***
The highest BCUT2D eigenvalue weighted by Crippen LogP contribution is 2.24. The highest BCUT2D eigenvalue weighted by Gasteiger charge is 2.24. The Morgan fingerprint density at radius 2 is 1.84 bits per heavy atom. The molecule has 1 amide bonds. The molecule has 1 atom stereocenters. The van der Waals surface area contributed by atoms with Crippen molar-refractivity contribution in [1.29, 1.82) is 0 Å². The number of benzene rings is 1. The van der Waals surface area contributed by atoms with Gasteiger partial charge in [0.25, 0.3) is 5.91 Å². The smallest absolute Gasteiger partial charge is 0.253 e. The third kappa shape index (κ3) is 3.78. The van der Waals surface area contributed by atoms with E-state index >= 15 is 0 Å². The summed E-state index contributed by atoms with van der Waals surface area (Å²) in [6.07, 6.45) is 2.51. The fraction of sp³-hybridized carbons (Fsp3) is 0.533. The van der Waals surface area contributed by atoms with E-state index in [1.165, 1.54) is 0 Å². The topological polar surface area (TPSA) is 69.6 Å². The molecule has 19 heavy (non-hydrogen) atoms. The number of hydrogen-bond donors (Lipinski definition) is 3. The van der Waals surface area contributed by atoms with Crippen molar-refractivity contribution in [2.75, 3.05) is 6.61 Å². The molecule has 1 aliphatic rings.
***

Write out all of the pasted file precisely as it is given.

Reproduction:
The highest BCUT2D eigenvalue weighted by Crippen LogP contribution is 2.24. The highest BCUT2D eigenvalue weighted by Gasteiger charge is 2.24. The Morgan fingerprint density at radius 2 is 1.84 bits per heavy atom. The molecule has 1 amide bonds. The molecule has 1 atom stereocenters. The van der Waals surface area contributed by atoms with Crippen molar-refractivity contribution in [1.29, 1.82) is 0 Å². The number of benzene rings is 1. The van der Waals surface area contributed by atoms with Gasteiger partial charge in [0.25, 0.3) is 5.91 Å². The smallest absolute Gasteiger partial charge is 0.253 e. The third kappa shape index (κ3) is 3.78. The van der Waals surface area contributed by atoms with E-state index >= 15 is 0 Å². The summed E-state index contributed by atoms with van der Waals surface area (Å²) in [6.07, 6.45) is 2.51. The fraction of sp³-hybridized carbons (Fsp3) is 0.533. The van der Waals surface area contributed by atoms with E-state index in [1.165, 1.54) is 0 Å². The topological polar surface area (TPSA) is 69.6 Å². The molecule has 19 heavy (non-hydrogen) atoms. The number of hydrogen-bond donors (Lipinski definition) is 3. The van der Waals surface area contributed by atoms with Crippen molar-refractivity contribution in [2.75, 3.05) is 6.61 Å². The molecule has 1 aliphatic rings.